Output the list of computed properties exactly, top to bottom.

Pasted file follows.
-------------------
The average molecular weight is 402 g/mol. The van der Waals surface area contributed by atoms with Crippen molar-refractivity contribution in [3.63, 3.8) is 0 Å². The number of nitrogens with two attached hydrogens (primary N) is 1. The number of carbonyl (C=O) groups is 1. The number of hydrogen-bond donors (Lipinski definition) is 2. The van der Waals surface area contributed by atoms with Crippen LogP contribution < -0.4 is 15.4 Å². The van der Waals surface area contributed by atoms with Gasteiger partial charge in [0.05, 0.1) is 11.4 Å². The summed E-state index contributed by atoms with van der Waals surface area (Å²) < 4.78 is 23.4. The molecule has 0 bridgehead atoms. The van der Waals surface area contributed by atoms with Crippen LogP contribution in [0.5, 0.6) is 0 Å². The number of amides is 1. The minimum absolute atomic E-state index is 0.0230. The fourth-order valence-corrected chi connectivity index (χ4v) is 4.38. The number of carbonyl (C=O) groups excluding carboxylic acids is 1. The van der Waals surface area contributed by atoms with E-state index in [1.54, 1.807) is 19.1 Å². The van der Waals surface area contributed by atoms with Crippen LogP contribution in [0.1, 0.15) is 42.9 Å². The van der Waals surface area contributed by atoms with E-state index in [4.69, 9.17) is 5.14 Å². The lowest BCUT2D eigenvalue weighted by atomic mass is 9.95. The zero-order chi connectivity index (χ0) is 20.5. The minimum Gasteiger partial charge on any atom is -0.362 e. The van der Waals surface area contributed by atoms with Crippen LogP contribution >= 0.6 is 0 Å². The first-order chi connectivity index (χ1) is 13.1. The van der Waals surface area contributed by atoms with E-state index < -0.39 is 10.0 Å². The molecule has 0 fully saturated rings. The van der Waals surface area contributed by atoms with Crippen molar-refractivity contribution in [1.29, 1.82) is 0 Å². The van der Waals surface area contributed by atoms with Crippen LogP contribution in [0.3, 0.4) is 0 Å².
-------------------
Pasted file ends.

The average molecular weight is 402 g/mol. The van der Waals surface area contributed by atoms with Crippen molar-refractivity contribution in [3.63, 3.8) is 0 Å². The number of nitrogens with two attached hydrogens (primary N) is 1. The number of carbonyl (C=O) groups is 1. The number of hydrogen-bond donors (Lipinski definition) is 2. The van der Waals surface area contributed by atoms with Crippen LogP contribution < -0.4 is 15.4 Å². The van der Waals surface area contributed by atoms with Gasteiger partial charge in [0.05, 0.1) is 11.4 Å². The summed E-state index contributed by atoms with van der Waals surface area (Å²) < 4.78 is 23.4. The molecule has 0 bridgehead atoms. The van der Waals surface area contributed by atoms with Crippen LogP contribution in [0.5, 0.6) is 0 Å². The number of amides is 1. The minimum absolute atomic E-state index is 0.0230. The fourth-order valence-corrected chi connectivity index (χ4v) is 4.38. The number of carbonyl (C=O) groups excluding carboxylic acids is 1. The van der Waals surface area contributed by atoms with E-state index in [1.54, 1.807) is 19.1 Å². The van der Waals surface area contributed by atoms with Crippen LogP contribution in [0.1, 0.15) is 42.9 Å². The van der Waals surface area contributed by atoms with E-state index in [4.69, 9.17) is 5.14 Å². The lowest BCUT2D eigenvalue weighted by atomic mass is 9.95. The zero-order chi connectivity index (χ0) is 20.5. The minimum Gasteiger partial charge on any atom is -0.362 e. The van der Waals surface area contributed by atoms with Crippen LogP contribution >= 0.6 is 0 Å². The first-order chi connectivity index (χ1) is 13.1. The van der Waals surface area contributed by atoms with E-state index < -0.39 is 10.0 Å². The molecule has 0 fully saturated rings. The van der Waals surface area contributed by atoms with Crippen molar-refractivity contribution in [1.29, 1.82) is 0 Å². The van der Waals surface area contributed by atoms with Crippen LogP contribution in [0.3, 0.4) is 0 Å².